Mary Shelley admired her mother. She met Percy Shelley—at the time a married man with one child and a pregnant wife—when she was only sixteen and conceived by him at the same age. Along with Lord Byron and Mary’s stepsister Claire, they established a supposed harem known in London as “the league of incest.” The writers wrote together, and Mary produced Frankenstein to explore the moral consequences of trying to create and control another life. Interestingly, Shelley portrays the flaws with this attitude toward new life, and her political and social views emphasized the importance of compassion, sympathy, and maternal virtues. Banks neglects this side of Shelley’s work and notes that four out of five of her children died at a young age, leading Banks to conclude that “she saw no peaceful future on her horizons.”
Sojourner Truth, a champion of abolition, survived the anguish of slavery in America, including sexual abuse at the hands of her master and probable sexual abuse from his wife. Banks notes that she remained connected to her children, but family was not necessarily at the forefront of her mission. She was an itinerate preacher, equally promoting the Christian message and the message of society’s equal responsibility for nurture and cultural renewal.
The twentieth century poet Adrienne Rich grew up in a demanding and dysfunctional home. Her father found pregnant women ugly and consequently forced his wife to remain inactive and hidden while Rich developed in her womb. Rich married, birthed three sons, and requested to sterilize herself at the conclusion of her third delivery. Banks describes how much Rich loved her sons and even motherhood. Yet Rich admitted she apparently was not born to be a mother, and she sought refuge from her children in writing poetry, “where she could live as no one’s mother.” Paralyzed by the duties around her, she retreated from her household and rented her own apartment for a time so that she could have space. Banks heavily pads this transition; she describes Rich’s sons as “growing into young men,” but Banks neglects to clarify that Rich’s youngest son was only eleven. Her husband sank into depression during this period and committed suicide. Rich championed radical feminism and eventually came out as lesbian.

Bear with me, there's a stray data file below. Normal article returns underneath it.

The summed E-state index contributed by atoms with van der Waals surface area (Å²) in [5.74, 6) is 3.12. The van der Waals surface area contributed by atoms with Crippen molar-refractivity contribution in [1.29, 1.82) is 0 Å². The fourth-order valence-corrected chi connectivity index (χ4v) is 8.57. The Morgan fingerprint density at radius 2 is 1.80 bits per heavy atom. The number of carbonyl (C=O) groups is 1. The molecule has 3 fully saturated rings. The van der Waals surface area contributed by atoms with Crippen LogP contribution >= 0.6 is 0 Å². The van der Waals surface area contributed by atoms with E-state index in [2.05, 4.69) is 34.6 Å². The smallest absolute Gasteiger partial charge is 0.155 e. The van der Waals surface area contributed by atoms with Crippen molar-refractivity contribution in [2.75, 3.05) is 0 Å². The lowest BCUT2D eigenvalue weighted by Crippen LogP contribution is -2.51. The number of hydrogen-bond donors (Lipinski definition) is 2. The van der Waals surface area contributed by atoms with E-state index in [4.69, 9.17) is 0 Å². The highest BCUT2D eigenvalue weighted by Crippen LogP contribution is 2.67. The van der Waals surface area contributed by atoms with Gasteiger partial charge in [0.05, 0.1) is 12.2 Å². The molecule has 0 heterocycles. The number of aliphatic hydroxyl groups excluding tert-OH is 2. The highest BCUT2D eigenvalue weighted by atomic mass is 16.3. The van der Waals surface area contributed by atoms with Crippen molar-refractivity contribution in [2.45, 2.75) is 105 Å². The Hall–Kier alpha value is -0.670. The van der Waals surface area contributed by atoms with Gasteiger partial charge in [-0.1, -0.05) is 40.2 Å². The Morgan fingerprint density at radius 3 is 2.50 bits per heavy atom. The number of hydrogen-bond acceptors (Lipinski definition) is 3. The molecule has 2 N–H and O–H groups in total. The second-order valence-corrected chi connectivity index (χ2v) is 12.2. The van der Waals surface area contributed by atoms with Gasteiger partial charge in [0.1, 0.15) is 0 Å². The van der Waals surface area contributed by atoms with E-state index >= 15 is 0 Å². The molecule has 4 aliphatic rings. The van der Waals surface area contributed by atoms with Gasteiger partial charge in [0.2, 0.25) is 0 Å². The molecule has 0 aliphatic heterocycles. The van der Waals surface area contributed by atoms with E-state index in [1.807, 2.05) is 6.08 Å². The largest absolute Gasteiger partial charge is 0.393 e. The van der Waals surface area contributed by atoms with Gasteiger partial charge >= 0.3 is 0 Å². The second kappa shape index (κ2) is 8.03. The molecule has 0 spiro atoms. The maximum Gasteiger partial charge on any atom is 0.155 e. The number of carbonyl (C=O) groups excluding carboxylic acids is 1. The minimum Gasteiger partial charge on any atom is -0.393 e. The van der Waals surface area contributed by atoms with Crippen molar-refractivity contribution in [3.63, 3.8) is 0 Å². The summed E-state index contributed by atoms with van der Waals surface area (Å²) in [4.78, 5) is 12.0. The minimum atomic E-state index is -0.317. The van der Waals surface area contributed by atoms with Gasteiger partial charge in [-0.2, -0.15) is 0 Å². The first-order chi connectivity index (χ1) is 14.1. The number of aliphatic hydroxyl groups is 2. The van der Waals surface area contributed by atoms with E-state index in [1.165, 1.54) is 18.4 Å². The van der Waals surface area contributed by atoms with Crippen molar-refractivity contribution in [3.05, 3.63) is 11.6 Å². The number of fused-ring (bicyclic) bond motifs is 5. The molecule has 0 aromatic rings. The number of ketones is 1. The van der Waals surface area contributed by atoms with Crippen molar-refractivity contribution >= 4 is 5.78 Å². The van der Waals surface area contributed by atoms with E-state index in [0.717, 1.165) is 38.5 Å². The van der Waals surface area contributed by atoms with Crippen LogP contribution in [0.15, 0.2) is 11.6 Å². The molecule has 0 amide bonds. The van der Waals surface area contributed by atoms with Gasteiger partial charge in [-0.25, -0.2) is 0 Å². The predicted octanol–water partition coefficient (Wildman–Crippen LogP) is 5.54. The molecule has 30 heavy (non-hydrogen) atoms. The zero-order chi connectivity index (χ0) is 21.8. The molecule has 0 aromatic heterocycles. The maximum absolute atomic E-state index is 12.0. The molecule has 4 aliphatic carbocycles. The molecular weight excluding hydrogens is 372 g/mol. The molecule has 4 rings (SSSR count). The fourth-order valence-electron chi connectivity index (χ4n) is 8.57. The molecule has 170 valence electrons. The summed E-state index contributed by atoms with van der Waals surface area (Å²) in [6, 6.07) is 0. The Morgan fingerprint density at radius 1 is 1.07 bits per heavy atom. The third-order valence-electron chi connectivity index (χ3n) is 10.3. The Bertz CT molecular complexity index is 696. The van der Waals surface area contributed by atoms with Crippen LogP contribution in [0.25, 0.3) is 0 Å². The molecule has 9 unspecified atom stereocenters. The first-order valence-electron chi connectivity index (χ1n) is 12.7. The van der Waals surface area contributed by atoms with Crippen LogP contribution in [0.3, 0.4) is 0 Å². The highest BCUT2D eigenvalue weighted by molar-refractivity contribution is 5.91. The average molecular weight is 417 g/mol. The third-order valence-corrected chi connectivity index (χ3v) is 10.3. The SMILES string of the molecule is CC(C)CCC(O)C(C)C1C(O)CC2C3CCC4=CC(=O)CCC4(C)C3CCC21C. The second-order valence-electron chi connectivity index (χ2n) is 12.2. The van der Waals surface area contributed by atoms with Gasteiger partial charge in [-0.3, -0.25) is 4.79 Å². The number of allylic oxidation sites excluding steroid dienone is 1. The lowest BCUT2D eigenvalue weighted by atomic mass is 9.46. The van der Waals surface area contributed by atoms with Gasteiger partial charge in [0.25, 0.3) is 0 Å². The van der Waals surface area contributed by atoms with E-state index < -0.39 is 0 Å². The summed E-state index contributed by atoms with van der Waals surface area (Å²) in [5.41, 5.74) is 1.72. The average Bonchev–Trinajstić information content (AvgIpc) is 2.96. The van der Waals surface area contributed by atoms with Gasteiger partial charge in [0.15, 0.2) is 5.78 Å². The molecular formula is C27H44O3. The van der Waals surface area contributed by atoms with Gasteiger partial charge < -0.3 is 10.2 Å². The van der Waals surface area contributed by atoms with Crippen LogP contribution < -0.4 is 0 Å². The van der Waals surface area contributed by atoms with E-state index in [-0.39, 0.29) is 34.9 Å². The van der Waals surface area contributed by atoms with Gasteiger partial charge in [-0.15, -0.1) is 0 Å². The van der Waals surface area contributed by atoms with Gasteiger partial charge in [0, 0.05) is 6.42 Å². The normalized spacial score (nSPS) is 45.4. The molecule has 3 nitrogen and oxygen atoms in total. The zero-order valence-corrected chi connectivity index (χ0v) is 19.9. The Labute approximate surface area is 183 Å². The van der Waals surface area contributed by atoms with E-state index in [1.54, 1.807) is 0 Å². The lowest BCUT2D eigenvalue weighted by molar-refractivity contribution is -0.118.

The American novelist Toni Morrison grew up with a loving family and was well educated. She married and birthed two sons. When the family went on a trip to Europe, however, “she returned home a single woman. Her marriage was over, and she would never marry again.” It is unknown what happened on that trip. She wrote one novel where the main character—a slave woman—murders her own child in order to save her from bad circumstances. Banks reads such passages as evidence that Morrison promoted the notion that non-existence is better than a life of suffering—a common feminist talking point and one difficult to square with a commitment to the goods of natality.
It is unfair to discount an entire philosophy simply because a philosopher made poor life decisions. If the biographies of these characters were simply context to Banks’ philosophical method, it would be reasonable to place their personal faults at the back of one’s mind. However, their lives are the centerpiece of the book, the locus of her philosophy of natality. Concrete philosophical claims are on the outskirts. The flow of the book consists of large swaths of biography interspersed with the words, “birth” and “natality” planted either before or after a string of adjectives. “Birth” and “natality” I could only interpret as meaning “coming into existence”—a definition that contains all things save God himself. Banks confesses that she intentionally does not provide a succinct definition. She encourages her readers to spend their days uncovering natality for themselves—a call to action I found supremely unhelpful, considering the book claims to be about the topic.